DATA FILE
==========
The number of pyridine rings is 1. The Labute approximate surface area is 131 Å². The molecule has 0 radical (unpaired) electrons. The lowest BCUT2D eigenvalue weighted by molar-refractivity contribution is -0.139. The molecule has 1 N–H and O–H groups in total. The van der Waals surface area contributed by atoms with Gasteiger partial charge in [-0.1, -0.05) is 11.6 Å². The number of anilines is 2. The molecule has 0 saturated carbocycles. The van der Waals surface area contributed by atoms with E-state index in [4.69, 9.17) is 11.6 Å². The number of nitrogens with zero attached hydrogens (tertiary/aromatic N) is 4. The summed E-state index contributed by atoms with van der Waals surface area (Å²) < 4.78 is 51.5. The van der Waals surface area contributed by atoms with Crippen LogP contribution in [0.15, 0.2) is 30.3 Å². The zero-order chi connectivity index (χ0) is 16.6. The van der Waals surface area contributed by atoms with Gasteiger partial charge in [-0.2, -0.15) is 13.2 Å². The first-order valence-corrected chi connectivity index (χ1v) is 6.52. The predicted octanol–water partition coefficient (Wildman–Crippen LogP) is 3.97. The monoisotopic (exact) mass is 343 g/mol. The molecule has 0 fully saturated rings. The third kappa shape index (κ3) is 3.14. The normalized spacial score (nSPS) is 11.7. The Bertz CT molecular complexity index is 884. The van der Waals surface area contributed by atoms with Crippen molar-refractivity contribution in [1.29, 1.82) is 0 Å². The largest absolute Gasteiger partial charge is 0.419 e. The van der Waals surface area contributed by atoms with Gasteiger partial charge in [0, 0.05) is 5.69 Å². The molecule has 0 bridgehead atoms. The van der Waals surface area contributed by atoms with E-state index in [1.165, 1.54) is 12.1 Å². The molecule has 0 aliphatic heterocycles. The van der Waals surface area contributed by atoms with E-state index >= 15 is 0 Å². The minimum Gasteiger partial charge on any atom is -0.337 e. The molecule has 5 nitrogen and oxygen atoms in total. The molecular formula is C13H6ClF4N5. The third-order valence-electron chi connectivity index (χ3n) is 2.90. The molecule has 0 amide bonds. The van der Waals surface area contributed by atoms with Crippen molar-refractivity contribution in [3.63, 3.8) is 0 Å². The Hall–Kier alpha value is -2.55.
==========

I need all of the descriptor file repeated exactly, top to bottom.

The number of pyridine rings is 1. The Labute approximate surface area is 131 Å². The molecule has 0 radical (unpaired) electrons. The lowest BCUT2D eigenvalue weighted by molar-refractivity contribution is -0.139. The molecule has 1 N–H and O–H groups in total. The van der Waals surface area contributed by atoms with Gasteiger partial charge in [-0.1, -0.05) is 11.6 Å². The number of anilines is 2. The molecule has 0 saturated carbocycles. The van der Waals surface area contributed by atoms with E-state index in [4.69, 9.17) is 11.6 Å². The number of nitrogens with zero attached hydrogens (tertiary/aromatic N) is 4. The summed E-state index contributed by atoms with van der Waals surface area (Å²) < 4.78 is 51.5. The van der Waals surface area contributed by atoms with Crippen LogP contribution in [0.15, 0.2) is 30.3 Å². The zero-order chi connectivity index (χ0) is 16.6. The van der Waals surface area contributed by atoms with Gasteiger partial charge in [-0.2, -0.15) is 13.2 Å². The first-order valence-corrected chi connectivity index (χ1v) is 6.52. The predicted octanol–water partition coefficient (Wildman–Crippen LogP) is 3.97. The monoisotopic (exact) mass is 343 g/mol. The molecule has 0 fully saturated rings. The third kappa shape index (κ3) is 3.14. The normalized spacial score (nSPS) is 11.7. The Bertz CT molecular complexity index is 884. The van der Waals surface area contributed by atoms with Crippen molar-refractivity contribution in [1.29, 1.82) is 0 Å². The largest absolute Gasteiger partial charge is 0.419 e. The van der Waals surface area contributed by atoms with Gasteiger partial charge in [0, 0.05) is 5.69 Å². The molecule has 0 bridgehead atoms. The van der Waals surface area contributed by atoms with E-state index in [1.165, 1.54) is 12.1 Å². The molecule has 0 aliphatic heterocycles. The van der Waals surface area contributed by atoms with E-state index >= 15 is 0 Å². The minimum Gasteiger partial charge on any atom is -0.337 e. The molecule has 5 nitrogen and oxygen atoms in total. The molecular formula is C13H6ClF4N5. The third-order valence-electron chi connectivity index (χ3n) is 2.90. The molecule has 0 amide bonds. The van der Waals surface area contributed by atoms with Crippen molar-refractivity contribution in [3.63, 3.8) is 0 Å². The Hall–Kier alpha value is -2.55.